For years Harper and Row featured a blurb on the
front cover of George Lawrence's 1966 translation of Alexis de Tocqueville's
classic Democracy in America: "Tocqueville, whose brilliance has always been
granted by academics, is now accessible to readers who don't mind brilliance as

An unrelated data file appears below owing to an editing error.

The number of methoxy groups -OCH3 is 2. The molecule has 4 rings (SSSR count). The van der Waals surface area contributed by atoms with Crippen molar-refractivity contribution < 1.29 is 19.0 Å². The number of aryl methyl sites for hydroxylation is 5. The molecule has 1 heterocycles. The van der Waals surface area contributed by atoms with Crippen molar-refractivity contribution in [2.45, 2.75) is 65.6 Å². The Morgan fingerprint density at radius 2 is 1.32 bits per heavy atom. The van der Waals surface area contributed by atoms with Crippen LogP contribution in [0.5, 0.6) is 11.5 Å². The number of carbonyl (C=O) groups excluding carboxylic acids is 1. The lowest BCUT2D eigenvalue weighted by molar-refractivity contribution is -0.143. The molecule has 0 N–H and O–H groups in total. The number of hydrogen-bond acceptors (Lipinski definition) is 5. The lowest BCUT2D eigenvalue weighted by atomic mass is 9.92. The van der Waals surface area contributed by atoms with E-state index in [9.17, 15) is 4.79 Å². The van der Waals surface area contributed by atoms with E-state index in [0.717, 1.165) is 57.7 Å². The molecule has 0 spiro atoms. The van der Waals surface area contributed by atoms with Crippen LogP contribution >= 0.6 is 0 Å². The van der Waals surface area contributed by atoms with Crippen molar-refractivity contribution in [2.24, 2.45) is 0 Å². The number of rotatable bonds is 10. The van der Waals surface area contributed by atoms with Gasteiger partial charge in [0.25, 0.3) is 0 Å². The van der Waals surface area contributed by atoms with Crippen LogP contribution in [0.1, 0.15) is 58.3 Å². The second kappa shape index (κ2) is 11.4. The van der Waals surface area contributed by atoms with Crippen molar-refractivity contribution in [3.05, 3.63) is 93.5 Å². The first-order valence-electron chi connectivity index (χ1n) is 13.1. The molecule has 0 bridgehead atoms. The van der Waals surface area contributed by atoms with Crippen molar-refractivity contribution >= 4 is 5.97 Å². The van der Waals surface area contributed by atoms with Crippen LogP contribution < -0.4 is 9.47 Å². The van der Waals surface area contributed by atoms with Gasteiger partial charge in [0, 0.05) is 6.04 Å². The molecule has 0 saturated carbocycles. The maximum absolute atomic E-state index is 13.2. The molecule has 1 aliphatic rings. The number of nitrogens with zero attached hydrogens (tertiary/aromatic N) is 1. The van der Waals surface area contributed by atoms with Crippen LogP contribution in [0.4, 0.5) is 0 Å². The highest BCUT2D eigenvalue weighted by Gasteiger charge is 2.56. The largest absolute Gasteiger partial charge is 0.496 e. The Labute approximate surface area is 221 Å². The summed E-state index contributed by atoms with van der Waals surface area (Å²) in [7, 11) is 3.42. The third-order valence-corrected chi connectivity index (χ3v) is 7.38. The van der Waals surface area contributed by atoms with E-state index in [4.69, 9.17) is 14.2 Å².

long as it is readable." Apparently, though, it's not been obvious to everyone
that this accessibility has been a good thing. Reviews of a new translation
published last fall by the University of Chicago Press have been overwhelmingly
positive, and largely for the reason that it is more difficult to read.